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Four risk areas CIOs must consider when contracting cloud services

Kathleen Hall

CIOs should be aware of four main risks when contracting for cloud services, says analyst firm Gartner.

Cloud service providers should also address these structural shortcomings to achieve wider acceptance of their standard contracts, according to Frank Ridder, research vice-president at Gartner.

"CIOs and sourcing executives have a duty to understand key areas of risk for their organisations," he said.

Gartner's four risk areas:

1. Terms and conditions not mature in all markets

Cloud service contracts from traditional service providers tend to include generally acceptable terms and conditions for their private clouds. But many cloud-sourcing contracts lack descriptions of cloud service providers' responsibilities and do not meet the general legal, regulatory and commercial contracting requirements of most enterprise organisations.

Areas such as data-handling policies and procedures can have a negative impact on the business case (for example, additional backup procedures or a fee for data access after cancellation). This may create compliancy issues and cost increases.

2. Arrangements not partnerships

Cloud service contracts do not lend themselves to the partnership-style arrangements seen in outsourcing relationships, mainly because of the high degree of contract standardisation - where terms are consistent for every customer and service is typically delivered remotely rather than locally.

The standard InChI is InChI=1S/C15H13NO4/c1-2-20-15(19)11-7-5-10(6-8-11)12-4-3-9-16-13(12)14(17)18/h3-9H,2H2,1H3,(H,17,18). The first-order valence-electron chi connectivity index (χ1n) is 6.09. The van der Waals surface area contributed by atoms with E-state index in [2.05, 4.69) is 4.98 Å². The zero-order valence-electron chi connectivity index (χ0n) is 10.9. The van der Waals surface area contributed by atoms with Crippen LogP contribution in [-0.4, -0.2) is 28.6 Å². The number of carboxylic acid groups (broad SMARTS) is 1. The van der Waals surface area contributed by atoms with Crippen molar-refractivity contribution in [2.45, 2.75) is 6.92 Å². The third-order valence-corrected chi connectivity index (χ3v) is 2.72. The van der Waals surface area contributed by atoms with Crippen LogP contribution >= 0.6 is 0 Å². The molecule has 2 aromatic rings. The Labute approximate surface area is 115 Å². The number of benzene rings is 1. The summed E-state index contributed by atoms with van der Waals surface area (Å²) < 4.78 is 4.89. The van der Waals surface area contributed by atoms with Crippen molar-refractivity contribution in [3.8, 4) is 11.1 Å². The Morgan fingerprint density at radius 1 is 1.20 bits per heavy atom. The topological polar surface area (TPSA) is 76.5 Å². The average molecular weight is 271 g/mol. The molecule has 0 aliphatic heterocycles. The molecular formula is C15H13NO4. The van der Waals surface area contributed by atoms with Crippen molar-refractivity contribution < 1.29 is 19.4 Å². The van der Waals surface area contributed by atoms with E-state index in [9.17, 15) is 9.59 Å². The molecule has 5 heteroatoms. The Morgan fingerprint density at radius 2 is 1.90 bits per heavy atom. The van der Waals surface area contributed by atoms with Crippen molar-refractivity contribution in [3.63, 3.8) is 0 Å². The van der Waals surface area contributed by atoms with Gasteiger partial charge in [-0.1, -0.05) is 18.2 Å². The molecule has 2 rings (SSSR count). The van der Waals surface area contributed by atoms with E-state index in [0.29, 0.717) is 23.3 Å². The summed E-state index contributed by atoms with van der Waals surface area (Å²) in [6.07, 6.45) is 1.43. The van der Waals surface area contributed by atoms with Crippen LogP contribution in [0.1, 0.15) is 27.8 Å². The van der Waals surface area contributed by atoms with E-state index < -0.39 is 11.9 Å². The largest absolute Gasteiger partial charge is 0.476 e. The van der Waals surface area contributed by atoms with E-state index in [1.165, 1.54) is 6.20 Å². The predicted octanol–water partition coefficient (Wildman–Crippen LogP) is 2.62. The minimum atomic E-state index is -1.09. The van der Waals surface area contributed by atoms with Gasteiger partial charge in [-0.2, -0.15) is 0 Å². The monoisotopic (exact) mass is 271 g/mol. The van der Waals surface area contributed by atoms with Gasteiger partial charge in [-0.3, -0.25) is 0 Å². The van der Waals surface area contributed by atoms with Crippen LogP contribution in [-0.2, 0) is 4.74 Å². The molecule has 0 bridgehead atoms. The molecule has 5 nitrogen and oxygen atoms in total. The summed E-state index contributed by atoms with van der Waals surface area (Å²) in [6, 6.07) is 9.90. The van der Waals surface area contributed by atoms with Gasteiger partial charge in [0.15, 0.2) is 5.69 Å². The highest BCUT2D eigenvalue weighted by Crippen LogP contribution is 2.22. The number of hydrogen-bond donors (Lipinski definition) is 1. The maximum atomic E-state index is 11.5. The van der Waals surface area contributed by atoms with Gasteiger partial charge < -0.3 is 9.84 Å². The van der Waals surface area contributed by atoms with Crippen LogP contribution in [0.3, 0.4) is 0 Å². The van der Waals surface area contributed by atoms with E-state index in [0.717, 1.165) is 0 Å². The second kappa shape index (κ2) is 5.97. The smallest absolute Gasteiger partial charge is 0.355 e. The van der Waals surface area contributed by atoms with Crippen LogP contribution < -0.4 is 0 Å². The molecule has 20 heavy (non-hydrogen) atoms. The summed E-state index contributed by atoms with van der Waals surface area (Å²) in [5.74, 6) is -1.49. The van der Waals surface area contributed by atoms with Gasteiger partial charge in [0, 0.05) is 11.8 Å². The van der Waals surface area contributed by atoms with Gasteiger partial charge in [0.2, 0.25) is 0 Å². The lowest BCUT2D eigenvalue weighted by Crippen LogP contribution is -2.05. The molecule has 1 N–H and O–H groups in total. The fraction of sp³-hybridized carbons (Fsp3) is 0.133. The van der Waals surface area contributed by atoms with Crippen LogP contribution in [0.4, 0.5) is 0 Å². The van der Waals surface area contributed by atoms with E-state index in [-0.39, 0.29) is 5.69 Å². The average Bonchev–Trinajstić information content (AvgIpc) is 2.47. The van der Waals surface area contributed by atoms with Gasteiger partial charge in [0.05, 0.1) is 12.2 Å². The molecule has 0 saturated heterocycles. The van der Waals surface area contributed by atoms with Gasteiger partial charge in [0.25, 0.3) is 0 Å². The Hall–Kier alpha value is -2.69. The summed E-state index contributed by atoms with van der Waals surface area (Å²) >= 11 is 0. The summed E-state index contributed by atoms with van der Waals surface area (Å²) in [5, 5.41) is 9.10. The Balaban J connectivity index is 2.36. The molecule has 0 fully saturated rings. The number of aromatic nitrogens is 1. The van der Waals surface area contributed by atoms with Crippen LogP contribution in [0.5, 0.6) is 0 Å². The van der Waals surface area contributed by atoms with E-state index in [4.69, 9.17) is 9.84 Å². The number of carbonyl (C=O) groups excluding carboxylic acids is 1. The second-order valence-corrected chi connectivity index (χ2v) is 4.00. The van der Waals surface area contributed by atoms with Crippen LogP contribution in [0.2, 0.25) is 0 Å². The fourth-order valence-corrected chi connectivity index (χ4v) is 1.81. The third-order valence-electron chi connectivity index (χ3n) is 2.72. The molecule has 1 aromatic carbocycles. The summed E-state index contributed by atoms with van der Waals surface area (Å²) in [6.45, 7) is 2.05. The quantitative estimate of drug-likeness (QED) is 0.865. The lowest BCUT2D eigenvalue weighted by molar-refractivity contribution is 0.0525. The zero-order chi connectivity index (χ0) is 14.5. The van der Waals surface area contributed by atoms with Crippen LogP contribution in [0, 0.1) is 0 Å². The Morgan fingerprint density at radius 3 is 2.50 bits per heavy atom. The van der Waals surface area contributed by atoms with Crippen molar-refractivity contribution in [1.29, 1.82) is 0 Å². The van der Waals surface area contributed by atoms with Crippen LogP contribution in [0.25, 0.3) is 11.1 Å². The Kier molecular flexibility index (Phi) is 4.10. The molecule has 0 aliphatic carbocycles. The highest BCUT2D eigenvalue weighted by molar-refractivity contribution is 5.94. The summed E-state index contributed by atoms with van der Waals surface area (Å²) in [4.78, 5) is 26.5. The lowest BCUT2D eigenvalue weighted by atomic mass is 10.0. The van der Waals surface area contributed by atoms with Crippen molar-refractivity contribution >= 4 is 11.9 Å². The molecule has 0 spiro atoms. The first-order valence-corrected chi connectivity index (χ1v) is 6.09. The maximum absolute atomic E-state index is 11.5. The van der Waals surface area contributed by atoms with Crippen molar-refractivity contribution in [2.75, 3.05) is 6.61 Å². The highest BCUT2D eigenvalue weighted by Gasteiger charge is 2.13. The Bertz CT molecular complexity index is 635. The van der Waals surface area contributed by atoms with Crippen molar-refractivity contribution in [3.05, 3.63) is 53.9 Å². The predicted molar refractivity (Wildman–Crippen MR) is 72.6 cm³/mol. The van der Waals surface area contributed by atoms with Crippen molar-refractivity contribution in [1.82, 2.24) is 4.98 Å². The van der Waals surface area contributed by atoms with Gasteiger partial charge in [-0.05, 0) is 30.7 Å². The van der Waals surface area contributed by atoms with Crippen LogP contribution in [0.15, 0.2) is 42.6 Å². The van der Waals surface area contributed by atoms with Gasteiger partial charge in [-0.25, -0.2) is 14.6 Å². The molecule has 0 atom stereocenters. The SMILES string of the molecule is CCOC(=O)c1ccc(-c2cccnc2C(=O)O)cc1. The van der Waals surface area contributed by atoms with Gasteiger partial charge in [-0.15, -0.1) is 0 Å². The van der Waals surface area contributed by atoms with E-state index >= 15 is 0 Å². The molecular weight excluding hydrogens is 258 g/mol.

Buying organisations need to be clear about what they can accept and what is negotiable. Contracts for cloud services tend to be written in standardised terms and organisations should understand they are one of many customers. For many cloud providers customisation breaks their models of industrialised service delivery.

3. Contracts are opaque and easily changed

Contracts from cloud service providers tend to be short and contain clauses that lack detail. This means that clauses can change over time; often without prior notice.

Organisations need to ensure that they understand the complete structure of their cloud sourcing contract, including the terms that are detailed outside of the main contract. They need to be sure these terms cannot change for the period of the contract. It is also critical to understand what parts of the contracts can be changed and when the change will take place.

4. Lack of service commitments

As the cloud services market matures, increasing numbers of cloud providers are including online service level agreements referenced in their contracts and, in fewer cases, in the contract itself. Things are improving, but service commitments remain vague.

When deciding whether to invest in cloud offerings, buyers should understand what they can do, if the service fails or performs badly. They should understand whether the SLAs are acceptable and if the credit mechanisms will lead to a change in the providers' behaviour; if not, they should negotiate terms that meet their requirements - or not engage.


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